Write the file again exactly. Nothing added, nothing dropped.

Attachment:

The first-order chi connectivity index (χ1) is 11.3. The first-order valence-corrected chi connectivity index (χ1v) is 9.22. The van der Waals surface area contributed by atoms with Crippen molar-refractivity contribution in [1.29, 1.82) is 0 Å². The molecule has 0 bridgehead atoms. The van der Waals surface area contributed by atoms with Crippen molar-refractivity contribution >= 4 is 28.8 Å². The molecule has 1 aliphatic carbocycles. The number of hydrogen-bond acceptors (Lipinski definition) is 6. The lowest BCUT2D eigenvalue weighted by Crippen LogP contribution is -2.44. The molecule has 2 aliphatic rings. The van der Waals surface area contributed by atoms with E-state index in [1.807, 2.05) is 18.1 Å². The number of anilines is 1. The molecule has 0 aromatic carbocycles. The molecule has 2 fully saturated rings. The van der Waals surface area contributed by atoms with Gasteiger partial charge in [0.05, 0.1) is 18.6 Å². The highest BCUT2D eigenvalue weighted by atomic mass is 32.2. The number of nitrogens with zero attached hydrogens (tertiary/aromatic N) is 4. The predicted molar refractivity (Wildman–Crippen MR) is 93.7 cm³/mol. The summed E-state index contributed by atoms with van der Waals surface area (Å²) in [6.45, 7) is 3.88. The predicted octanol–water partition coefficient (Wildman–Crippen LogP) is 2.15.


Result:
The first-order chi connectivity index (χ1) is 11.3. The first-order valence-corrected chi connectivity index (χ1v) is 9.22. The van der Waals surface area contributed by atoms with Crippen molar-refractivity contribution in [1.29, 1.82) is 0 Å². The molecule has 0 bridgehead atoms. The van der Waals surface area contributed by atoms with Crippen molar-refractivity contribution >= 4 is 28.8 Å². The molecule has 1 aliphatic carbocycles. The number of hydrogen-bond acceptors (Lipinski definition) is 6. The lowest BCUT2D eigenvalue weighted by Crippen LogP contribution is -2.44. The molecule has 2 aliphatic rings. The van der Waals surface area contributed by atoms with E-state index in [1.807, 2.05) is 18.1 Å². The number of anilines is 1. The molecule has 0 aromatic carbocycles. The molecule has 2 fully saturated rings. The van der Waals surface area contributed by atoms with Gasteiger partial charge in [0.05, 0.1) is 18.6 Å². The highest BCUT2D eigenvalue weighted by atomic mass is 32.2. The number of nitrogens with zero attached hydrogens (tertiary/aromatic N) is 4. The predicted molar refractivity (Wildman–Crippen MR) is 93.7 cm³/mol. The summed E-state index contributed by atoms with van der Waals surface area (Å²) in [6.45, 7) is 3.88. The predicted octanol–water partition coefficient (Wildman–Crippen LogP) is 2.15.